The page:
McCoy v. State of Michigan et al

Filing 99

ORDER granting in part and denying in part 94 Motion for Reconsideration. Signed by District Judge Denise Page Hood. (LSau)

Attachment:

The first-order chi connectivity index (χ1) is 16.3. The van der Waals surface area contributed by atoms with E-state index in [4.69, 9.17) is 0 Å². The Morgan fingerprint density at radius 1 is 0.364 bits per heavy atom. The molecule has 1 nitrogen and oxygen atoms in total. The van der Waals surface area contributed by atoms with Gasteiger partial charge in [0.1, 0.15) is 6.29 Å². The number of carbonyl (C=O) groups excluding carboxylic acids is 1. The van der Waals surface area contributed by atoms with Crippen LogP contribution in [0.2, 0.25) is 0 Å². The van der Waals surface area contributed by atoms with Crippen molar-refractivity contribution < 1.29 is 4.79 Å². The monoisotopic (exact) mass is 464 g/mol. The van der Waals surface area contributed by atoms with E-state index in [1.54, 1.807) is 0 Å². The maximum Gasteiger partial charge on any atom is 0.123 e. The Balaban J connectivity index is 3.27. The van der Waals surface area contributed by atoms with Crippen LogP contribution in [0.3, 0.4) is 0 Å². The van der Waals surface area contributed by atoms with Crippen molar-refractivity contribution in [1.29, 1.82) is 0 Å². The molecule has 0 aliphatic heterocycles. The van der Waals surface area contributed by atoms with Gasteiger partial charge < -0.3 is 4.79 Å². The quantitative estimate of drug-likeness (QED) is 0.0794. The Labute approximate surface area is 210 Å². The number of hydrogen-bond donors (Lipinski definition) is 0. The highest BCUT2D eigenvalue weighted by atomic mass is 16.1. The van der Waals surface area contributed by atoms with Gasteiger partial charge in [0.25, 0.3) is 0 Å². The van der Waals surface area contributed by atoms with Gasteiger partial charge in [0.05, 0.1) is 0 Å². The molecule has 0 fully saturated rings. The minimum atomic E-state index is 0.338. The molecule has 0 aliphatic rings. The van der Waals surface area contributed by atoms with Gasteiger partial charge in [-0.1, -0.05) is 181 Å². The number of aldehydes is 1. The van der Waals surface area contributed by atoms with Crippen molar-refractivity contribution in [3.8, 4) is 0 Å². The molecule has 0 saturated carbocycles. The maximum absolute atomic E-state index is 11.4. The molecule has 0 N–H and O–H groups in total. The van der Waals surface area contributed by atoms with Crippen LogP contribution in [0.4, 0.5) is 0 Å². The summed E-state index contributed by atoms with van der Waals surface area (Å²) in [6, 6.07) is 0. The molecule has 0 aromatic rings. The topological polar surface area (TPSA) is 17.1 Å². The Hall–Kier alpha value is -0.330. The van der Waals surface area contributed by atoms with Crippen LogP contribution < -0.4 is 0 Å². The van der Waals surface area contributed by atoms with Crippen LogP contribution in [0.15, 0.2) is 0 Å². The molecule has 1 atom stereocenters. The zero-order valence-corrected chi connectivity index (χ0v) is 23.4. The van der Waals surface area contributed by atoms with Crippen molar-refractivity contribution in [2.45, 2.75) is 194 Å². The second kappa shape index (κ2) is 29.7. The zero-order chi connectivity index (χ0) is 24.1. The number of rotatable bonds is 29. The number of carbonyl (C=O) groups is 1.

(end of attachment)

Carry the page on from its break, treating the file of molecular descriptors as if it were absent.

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UNITED STATES DISTRICT COURT EASTERN DISTRICT OF MICHIGAN SOUTHERN DIVISION FREDDIE McCOY, Plaintiff, Case No. 06-10837-DT v. HONORABLE DENISE PAGE HOOD STATE OF MICHIGAN, MICHIGAN DEPARTMENT OF CORRECTIONS, JEANNE HIGGINS, KENNETH ROMANOWSKI, GERALD CONWAY, EDDIE CARGOR, KATHY WARNER and JOHN JUNGLING, Defendants. ___________________________________________/ ORDER GRANTING IN PART AND DENYING IN PART MOTION FOR RECONSIDERATION This matter is before the Court on Plaintiff Freddie McCoy’s Motion for Reconsideration of the Court’s March 16, 2012 Order granting in part and denying in part Defendants’ Motion to Dismiss or for Summary Judgment. The Court dismissed all claims, except for the Title VII retaliation claim against the Defendant employer, State of Michigan and/or the Michigan Department of Corrections. (Doc. No. 92). The Local Rules of the Eastern District of Michigan provide that any motion for reconsideration must be filed within 14 days after entry of the judgment or order. E.D. Mich. LR 7.1(h)(1). No response to the motion and no oral argument thereon shall be allowed unless the Court orders otherwise. E.D. Mich. LR 7.1(h)(2). The Local Rule further states: (3) Grounds. Generally, and without restricting the court’s discretion, the court will not grant motions for rehearing or reconsideration that merely present the same issues ruled upon by the court, either expressly or by reasonable implication. The movant must not only demonstrate a palpable defect by which the court and the parties and other persons entitled to be heard on the motion have been misled but also show that correcting the defect will result in a different disposition of the case. E.D. Mich. LR 7.1(h)(3). A motion for reconsideration is not a vehicle to re-hash old arguments, or to proffer new arguments or evidence that the movant could have brought up earlier. Sault Ste. Marie Tribe v. Engler, 146 F.3d 367, 374 (6th Cir. 1998)(motions under Fed.R.Civ.P. 59(e) “are aimed at re consideration, not initial consideration”)(citing FDIC v. World Universal Inc., 978 F.2d 10, 16 (1st Cir.1992)). McCoy asserts that the Title VII Race Discrimination and Equal Protection Claims must proceed. McCoy claims that the Court “completely ignored the mountain of other evidence” submitted by McCoy to support his claim, specifically ignoring the deposition testimony of three individuals who were similarly situated to McCoy but were treated differently than McCoy. Defendants in their motion raised the issue that McCoy failed to point to any individual leaving his or her post and abandoning an entire housing unit knowing that the only other corrections officer on the unit was away from his or her post. (Doc. No. 92, Order, p. 9) The Court found that McCoy does not identify any specific employee who was not disciplined for leaving his or her post without proper duty coverage who were not disciplined. (Id.) A review of McCoy’s brief in opposition to the Defendants’ Motions to Dismiss or For Summary Judgment shows that McCoy failed to identify such a comparable in either of his response briefs. McCoy only stated, without specifically identifying a comparable, that “the evidence presented clearly illustrates that Plaintiff was treated differently than his white co-workers and that he was the victim of disparate treatment.” (Doc. 85, Resp., p. 14) In his response to the individual Defendants’ motion, McCoy does not 2 address the comparable employee issue nor does he identify a comparable employee. (Doc. 86, Resp. pp. 13-20). McCoy’s Motion for Reconsideration on the comparable employee issue is denied. McCoy also asserts that the Elliott-Larsen Civil Rights race discrimination claim must also proceed since the Court did not address this claim specifically. It is noted that McCoy in his response brief asserts that “‘[c]ases brought pursuant to the ELCRA are analyzed under the same evidentiary framework used in Title VII cases.’ Rodriguez v FedEx Freight East Inc. (*In re Rodriguez), 487 F.3d 1001, 1007 (6th Cir. 2007) (quoting Humenny v Genex Corp., 390 F.3d 901, 906 (6th Cir. 2004)).” (Doc. No. 86, Resp., p. 20). McCoy is, therefore, well aware that claims under both the Elliott-Larsen Civil Rights Act and Title VII are analyzed in the same manner. The Court agrees that although it specifically noted that the elements of a prima facie case under Title VII and the Elliott Larsen claims are the same, the Court did not specifically address the Elliott Larsen claims in the order portion of the Order. To be clear, McCoy’s race discrimination claims under both Title VII and the Elliott-Larsen Civil Rights Act are dismissed for failure to state a prima facie case. The only remaining claims to proceed to trial are McCoy’s retaliation claim against his employer under both Title VII and the Elliott-Larsen Civil Rights Act. 3 Accordingly, IT IS ORDERED that Plaintiff’s Motion for Reconsideration (Doc. No. 94, filed March 30, 2012) is GRANTED as to further clarifying the Court’s March 16, 2012 Order and DENIED as to the relief sought. The only remaining claims for trial are Plaintiff’s retaliation claim against his employer under both Title VII and the Elliott-Larsen Civil Rights Act. S/Denise Page Hood Denise Page Hood United States District Judge Dated: May 11, 2012 I hereby certify that a copy of the foregoing document was served upon counsel of record on May 11, 2012, by electronic and/or ordinary mail. S/LaShawn R. Saulsberry Case Manager 4

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